Biliary Ascariasis

Ascariasis is a common helminthic infestation found worldwide, being especially prevalent in the tropics. In the United States it occurs in the deep South. The adult Ascaris lumbricoides worm lives in the intestinal tract where it produces few symptoms. Biliary obstruction, cholangitis, cholecystitis, pancreatitis, and an intrahepatic abscess are complications if an adult worm migrates into the bile ducts. Biliary ascariasis is more common in children than in adults. Several reports have commented on a sphincterotomy predisposing to biliary infestation.
Computed tomography identifies a worm as a hyperdense tubular structures surrounded by bile. When viewed in a transverse section, the worm has a “bull’s-eye” appearance. Several worms, especially if coiled, appear as an intraluminal tumor. Ultrasonography reveals a worm as a tubular hyperechoic structure within the bile ducts or gallbladder. At times worm motion is identified. A long curved, tubular, nonshadowing structure containing a hypoechoic center, called the impacted worm sign, is occasionally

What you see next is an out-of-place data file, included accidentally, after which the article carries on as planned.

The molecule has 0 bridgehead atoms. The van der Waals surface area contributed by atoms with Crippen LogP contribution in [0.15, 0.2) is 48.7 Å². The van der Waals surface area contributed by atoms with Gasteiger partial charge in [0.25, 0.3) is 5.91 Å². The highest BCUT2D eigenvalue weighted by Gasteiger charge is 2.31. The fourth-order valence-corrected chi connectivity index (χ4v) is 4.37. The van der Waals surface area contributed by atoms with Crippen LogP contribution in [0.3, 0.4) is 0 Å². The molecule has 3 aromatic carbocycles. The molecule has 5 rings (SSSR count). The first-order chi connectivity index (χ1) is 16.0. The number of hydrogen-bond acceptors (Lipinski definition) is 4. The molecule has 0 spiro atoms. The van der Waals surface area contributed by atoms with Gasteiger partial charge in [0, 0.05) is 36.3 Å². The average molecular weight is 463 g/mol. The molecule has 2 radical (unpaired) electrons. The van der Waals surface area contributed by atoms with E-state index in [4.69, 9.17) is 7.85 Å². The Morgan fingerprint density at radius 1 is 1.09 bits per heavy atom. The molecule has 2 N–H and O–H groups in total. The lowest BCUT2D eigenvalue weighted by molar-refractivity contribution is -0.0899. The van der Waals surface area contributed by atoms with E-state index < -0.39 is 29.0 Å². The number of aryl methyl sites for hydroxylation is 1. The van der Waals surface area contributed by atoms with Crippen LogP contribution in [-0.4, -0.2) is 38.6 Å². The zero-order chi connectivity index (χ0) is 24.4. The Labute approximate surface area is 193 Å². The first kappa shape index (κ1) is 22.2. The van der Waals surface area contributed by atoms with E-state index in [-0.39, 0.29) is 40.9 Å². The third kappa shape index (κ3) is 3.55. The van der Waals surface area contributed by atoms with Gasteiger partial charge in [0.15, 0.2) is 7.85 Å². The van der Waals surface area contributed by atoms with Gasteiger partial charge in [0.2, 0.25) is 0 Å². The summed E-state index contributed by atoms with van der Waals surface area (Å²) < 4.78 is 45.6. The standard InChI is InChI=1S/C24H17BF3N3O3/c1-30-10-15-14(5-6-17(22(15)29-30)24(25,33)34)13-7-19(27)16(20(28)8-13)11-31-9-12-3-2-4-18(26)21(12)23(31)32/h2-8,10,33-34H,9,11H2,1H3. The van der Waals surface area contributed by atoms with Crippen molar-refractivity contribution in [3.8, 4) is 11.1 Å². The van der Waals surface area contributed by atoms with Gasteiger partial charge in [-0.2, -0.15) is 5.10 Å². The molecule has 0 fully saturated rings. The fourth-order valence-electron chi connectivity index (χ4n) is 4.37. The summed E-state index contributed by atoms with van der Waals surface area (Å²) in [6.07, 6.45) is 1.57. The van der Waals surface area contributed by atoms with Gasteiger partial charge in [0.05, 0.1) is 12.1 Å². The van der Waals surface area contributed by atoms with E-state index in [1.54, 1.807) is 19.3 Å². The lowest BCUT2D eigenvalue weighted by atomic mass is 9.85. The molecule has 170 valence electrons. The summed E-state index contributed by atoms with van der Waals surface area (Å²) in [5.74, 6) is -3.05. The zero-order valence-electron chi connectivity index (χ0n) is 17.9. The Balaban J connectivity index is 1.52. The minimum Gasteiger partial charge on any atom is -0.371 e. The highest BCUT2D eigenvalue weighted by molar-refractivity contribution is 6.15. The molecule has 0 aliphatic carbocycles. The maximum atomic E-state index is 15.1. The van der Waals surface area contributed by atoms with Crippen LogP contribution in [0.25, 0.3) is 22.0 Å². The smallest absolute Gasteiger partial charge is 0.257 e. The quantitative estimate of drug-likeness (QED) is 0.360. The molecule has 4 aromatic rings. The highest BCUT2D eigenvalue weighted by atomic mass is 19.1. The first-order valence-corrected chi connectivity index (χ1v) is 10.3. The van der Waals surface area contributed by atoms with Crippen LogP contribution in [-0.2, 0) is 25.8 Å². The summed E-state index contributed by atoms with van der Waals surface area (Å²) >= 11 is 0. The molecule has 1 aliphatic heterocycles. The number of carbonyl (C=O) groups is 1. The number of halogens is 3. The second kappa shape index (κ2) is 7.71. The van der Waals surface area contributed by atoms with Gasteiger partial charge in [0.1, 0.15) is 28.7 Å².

identified in intrahepatic ducts; macerated round worms are seen as focal intraluminal soft tissue masses, with the US appearance mimicking a cholangiocarcinoma. Magnetic resonance cholangiopancreatography has detected a hyperintense signal inside the worm digestive tract, presumably due to fluid in its gut. The diagnosis is also established by ERC, and this technique is then used to remove the worm.
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Radiology images of Biliary ascariasis.Ultrasonography shows a tubular hyperechoic structure (arrow) in the common bile duct.
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